The Mexican fisherman said, “I sleep late, fish a little, play with my children, take siestas with my wife, Maria, stroll into the village each evening where I sip wine, and play guitar with my amigos. I have a full and busy life.” The American scoffed, “I am a Harvard MBA and could help you. You should spend more time fishing and with the proceeds, buy a bigger boat. With the proceeds from the bigger boat, you could buy several boats, eventually you would have a fleet of fishing boats. Instead of selling your catch to a middleman you would sell directly to the processor, eventually opening your own cannery. You would control the product, processing, and distribution. You would need to leave this small coastal fishing village and move to Mexico City, then LA and eventually New York City, where you will run your expanding enterprise.”
The Mexican fisherman asked, “But, how long will this all take?”
To which the American replied, “15–20 years.”
“But what then?” Asked the Mexican.
The American laughed and said, “That’s the best part. When the time is right you would announce an IPO and sell your company stock to the public and become very rich, you would make millions!”
“Millions — then what?”
The American said, “Then you would retire. Move to a small coastal fishing village where you would sleep late, fish a little, play with your kids, take siestas with your wife, stroll to the village in the evenings where you could sip wine and play your guitar with your amigos.”
With that said, let’s get it in!
Yours truly, Daren Lake. Background in university level track and field (400m and 800m running) and basketball. Entered into endurance events in 2007 with the Baltimore half Marathon (link) and was hooked.
Complete a self coached sub 10 hour Ironman (wiki link)
Cairns, Queensland, Australia (but have been training all over the world; NYC, Baltimore, San Diego, and Sydney)
Sunday 12th of June 2016 7:35am (Australian Eastern Standard Time). But I will be taking whatever I learn (whether I hit my goal of sub 10 hours or not) into future races, training, and other areas of my life.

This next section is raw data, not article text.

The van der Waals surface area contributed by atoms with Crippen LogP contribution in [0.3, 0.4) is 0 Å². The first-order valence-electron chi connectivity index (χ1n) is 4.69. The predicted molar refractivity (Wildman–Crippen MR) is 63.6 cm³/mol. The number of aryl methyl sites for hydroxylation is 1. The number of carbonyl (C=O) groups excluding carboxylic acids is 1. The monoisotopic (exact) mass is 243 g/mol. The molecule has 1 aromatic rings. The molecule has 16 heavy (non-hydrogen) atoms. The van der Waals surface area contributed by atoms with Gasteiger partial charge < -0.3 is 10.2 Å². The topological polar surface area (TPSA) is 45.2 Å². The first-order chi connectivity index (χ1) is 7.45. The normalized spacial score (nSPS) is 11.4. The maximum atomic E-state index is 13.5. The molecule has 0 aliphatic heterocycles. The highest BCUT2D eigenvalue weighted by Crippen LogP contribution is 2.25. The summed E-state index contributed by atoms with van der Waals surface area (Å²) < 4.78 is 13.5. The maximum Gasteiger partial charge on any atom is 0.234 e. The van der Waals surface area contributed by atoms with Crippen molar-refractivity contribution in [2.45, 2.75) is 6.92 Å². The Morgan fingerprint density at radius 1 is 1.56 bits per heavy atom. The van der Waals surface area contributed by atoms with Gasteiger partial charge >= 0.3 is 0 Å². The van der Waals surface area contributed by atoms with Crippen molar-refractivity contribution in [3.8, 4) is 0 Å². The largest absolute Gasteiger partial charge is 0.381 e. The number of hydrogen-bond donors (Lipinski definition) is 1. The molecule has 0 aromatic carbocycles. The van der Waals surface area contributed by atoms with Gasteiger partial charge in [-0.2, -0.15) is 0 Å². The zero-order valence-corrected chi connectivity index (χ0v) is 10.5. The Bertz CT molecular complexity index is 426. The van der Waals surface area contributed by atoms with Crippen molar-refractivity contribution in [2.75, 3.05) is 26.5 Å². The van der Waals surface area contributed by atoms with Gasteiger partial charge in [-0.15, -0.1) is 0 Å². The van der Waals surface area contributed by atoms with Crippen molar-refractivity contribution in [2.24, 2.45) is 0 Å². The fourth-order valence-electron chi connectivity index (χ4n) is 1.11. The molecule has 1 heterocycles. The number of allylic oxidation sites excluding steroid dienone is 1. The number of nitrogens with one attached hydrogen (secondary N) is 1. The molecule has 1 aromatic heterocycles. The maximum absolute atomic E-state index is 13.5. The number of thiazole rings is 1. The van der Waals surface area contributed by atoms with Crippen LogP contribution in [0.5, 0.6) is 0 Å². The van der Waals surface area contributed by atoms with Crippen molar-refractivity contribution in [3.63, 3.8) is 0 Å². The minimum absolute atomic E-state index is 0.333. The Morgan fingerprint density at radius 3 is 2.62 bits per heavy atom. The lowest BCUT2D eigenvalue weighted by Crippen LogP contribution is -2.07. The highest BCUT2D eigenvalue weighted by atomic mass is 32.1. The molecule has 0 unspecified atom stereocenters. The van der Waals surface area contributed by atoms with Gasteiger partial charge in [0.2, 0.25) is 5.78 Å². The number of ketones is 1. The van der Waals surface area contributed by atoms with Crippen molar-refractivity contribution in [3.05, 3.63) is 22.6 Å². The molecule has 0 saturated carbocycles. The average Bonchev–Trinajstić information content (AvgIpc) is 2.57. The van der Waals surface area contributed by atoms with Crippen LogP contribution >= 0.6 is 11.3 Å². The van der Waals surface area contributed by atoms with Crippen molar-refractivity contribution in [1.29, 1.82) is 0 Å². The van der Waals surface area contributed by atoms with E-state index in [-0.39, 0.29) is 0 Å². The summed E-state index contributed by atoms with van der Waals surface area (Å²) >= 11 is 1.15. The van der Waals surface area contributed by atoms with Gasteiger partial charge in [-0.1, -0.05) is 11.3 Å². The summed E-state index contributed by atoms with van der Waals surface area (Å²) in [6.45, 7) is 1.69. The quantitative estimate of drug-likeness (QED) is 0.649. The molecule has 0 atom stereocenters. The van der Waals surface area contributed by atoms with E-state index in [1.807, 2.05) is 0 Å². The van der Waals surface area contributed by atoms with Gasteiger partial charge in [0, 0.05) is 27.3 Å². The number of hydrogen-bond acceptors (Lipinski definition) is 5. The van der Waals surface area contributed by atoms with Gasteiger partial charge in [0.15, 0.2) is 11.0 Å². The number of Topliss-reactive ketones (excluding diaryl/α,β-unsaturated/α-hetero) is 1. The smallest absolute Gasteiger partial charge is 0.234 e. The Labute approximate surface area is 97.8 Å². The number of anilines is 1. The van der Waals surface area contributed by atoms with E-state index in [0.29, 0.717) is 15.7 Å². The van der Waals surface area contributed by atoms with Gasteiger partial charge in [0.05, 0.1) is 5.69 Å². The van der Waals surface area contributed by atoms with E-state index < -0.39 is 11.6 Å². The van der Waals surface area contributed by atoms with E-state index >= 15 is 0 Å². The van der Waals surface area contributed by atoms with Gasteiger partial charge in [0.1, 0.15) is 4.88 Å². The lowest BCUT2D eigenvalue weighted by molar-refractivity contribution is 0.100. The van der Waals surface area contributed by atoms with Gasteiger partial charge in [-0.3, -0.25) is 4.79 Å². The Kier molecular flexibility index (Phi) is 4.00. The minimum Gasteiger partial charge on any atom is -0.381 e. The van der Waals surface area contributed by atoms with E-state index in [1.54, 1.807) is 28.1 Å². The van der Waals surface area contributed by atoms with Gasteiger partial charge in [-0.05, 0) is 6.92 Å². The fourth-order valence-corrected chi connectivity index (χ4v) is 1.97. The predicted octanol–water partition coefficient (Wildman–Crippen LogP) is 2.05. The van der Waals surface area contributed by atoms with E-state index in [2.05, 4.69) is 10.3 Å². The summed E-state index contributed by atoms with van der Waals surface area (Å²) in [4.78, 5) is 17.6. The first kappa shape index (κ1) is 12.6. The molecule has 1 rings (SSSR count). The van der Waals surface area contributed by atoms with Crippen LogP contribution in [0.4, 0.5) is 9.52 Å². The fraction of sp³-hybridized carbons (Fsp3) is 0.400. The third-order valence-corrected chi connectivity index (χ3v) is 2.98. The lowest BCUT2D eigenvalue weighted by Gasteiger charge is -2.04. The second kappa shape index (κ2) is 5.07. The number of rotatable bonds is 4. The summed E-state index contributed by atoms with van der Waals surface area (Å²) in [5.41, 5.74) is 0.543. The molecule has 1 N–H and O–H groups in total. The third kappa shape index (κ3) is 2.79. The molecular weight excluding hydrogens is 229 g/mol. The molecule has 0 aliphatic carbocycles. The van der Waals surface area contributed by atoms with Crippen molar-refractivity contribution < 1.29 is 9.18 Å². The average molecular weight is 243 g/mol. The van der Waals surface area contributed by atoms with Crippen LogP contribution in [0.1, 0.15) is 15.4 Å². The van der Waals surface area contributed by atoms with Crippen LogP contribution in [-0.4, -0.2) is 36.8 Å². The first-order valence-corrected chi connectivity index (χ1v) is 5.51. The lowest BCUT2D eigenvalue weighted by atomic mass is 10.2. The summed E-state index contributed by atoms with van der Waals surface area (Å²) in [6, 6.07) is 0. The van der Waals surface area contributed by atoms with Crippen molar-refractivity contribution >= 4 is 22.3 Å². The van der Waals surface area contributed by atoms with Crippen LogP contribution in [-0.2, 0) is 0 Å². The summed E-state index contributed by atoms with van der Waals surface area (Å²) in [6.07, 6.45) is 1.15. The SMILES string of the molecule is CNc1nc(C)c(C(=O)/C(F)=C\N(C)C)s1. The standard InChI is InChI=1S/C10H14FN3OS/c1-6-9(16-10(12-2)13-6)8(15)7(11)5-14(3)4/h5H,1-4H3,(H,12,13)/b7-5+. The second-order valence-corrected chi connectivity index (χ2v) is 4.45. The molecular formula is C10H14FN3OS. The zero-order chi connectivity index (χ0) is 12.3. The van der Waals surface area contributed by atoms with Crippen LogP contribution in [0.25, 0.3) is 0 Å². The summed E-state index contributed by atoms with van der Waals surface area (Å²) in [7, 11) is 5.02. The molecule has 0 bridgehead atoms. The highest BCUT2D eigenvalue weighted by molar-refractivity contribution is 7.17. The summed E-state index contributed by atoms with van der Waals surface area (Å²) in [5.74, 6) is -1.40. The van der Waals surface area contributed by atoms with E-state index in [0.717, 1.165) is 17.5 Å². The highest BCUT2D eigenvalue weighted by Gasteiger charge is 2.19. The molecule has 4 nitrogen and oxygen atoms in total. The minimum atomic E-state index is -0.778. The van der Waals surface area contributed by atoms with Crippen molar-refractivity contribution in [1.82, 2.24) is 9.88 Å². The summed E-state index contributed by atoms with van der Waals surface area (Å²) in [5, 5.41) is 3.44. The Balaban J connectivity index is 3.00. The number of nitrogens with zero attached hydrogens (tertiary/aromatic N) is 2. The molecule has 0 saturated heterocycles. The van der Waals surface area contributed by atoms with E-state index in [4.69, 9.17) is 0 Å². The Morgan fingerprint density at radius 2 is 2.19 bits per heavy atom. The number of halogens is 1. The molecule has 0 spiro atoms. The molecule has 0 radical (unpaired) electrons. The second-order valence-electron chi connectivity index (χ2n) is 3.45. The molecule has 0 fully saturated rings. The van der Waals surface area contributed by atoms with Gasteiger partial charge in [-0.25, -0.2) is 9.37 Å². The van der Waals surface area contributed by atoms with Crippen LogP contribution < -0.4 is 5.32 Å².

Because I wanted to show myself and others that it can be done in a different way. that way can be;
- without a traditional coach
- without a dedicated group
- without training 30 hours a week and
- without being the fastest or the best
[side note] — I also love technology, over analysis of quantitative/qualitative data, and curating experiments/experiences using myself as the guinea pig for these trials. While 10 hours isn’t even close to record breaking, it’s still a very big milestone for most amateur age group athletes to strive for (esp on their first Ironmam) and a nice round number that sounds pretty damn cool.
This is all so that I can tweak a sort of advisory adaptive training method formula of sorts (“The 80/20 Experience”) that can be applied to most competitive endurance athletes and triathletes. Again, This time is kind of a big deal within the ironman community as the average ironman time is about 12 Hour 35 minutes http://www.runtri.com/2011/06/how-long-does-it-take-to-finish-ironman.html?m=1
This will all be done as my first ironman without ever doing a full marathon (#scaryLARRY aka #DumbDan) but yeah whatever… YOLO right?
I decided to take action and make a plan early on that cut out the bullshit (ie: all the junk miles) and really just focus on what matters after reading this blog post on how to do a sub 10 hour Ironman with 10 hours of training per week (can you get anymore damn 80/20 than that?!) http://www.xtri.com/all-articles/detail/284-itemId.511711234.html. I believe the law of diminishing returns holds true with things that require more and more hours to be better at. But because we love doing things, because doing things makes us feel valuable and because doing said things justify our existence we do them mindlessly without asking f we are creating true value to ourselves and others in the process.